Plessy v. Ferguson: Separate but Equal 1896

Plessy v. Ferguson: Separate but Equal 1896

Plessy v. Ferguson: Separate but Equal 1896
This memorial plaque is at the corner of Press and Royal Streets in New Orleans, Louisiana, where Homer Plessy was arrested.
Plessy v. Ferguson: Separate but Equal 1896

Homer Plessy (1863–1925), Henry Billings Brown (1836–1913),

John Marshall Harlan (1833–1911)

The historic 1896 United States Supreme Court case Plessy v. Ferguson established the validity of racial segregation under the “separate but equal” theory. The lawsuit came from an event in which Homer Plessy, an African American railway passenger, refused to seat in a car reserved for Black people in 1892.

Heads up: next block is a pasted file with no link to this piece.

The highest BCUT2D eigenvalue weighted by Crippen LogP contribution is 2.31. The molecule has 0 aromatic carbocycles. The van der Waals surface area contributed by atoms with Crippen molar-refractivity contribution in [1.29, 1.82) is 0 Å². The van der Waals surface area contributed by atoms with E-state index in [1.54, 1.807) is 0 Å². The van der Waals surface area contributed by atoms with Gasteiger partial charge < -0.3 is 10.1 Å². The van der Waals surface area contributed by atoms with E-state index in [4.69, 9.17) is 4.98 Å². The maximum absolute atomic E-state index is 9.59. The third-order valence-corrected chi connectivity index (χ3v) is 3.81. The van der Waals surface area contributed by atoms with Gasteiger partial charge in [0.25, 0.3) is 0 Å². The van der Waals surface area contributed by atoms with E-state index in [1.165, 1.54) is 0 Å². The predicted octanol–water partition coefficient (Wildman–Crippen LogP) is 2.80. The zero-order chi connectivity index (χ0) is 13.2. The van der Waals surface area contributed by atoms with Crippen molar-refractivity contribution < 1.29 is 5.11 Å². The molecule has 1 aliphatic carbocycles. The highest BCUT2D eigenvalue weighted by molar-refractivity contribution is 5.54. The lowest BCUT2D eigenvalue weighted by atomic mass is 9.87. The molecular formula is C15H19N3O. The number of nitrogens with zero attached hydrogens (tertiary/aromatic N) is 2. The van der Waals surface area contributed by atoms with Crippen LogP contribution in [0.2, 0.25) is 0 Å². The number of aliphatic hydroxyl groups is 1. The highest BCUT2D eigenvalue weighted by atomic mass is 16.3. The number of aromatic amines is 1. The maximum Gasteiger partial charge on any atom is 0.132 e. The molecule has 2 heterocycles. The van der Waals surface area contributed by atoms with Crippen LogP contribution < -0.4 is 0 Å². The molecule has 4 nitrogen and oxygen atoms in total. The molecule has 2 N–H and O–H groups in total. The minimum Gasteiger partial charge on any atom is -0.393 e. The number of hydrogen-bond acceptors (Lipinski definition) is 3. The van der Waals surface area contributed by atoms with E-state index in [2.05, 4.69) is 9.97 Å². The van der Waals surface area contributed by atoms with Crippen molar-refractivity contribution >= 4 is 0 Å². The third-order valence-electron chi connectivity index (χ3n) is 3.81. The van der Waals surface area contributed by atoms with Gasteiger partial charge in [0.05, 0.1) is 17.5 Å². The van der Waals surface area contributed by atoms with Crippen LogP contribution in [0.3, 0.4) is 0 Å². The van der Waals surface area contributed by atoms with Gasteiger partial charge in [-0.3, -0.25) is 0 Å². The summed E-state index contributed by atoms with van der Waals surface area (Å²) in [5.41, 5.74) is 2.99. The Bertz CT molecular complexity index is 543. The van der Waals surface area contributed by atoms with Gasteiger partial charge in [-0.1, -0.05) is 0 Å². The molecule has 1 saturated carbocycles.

The Supreme Court rejected Plessy’s claim that his constitutional rights had been infringed, ruling that a legislation that “implies only a juridical distinction” between white and black persons is not unconstitutional. As a result, Jim Crow laws and segregated public accommodations for people of different races were popular.

Plessy v. Ferguson: Background and Context

Following the removal of federal soldiers from the South as a result of the 1877 Compromise, Democrats secured control of state legislatures across the area, essentially ending Reconstruction.

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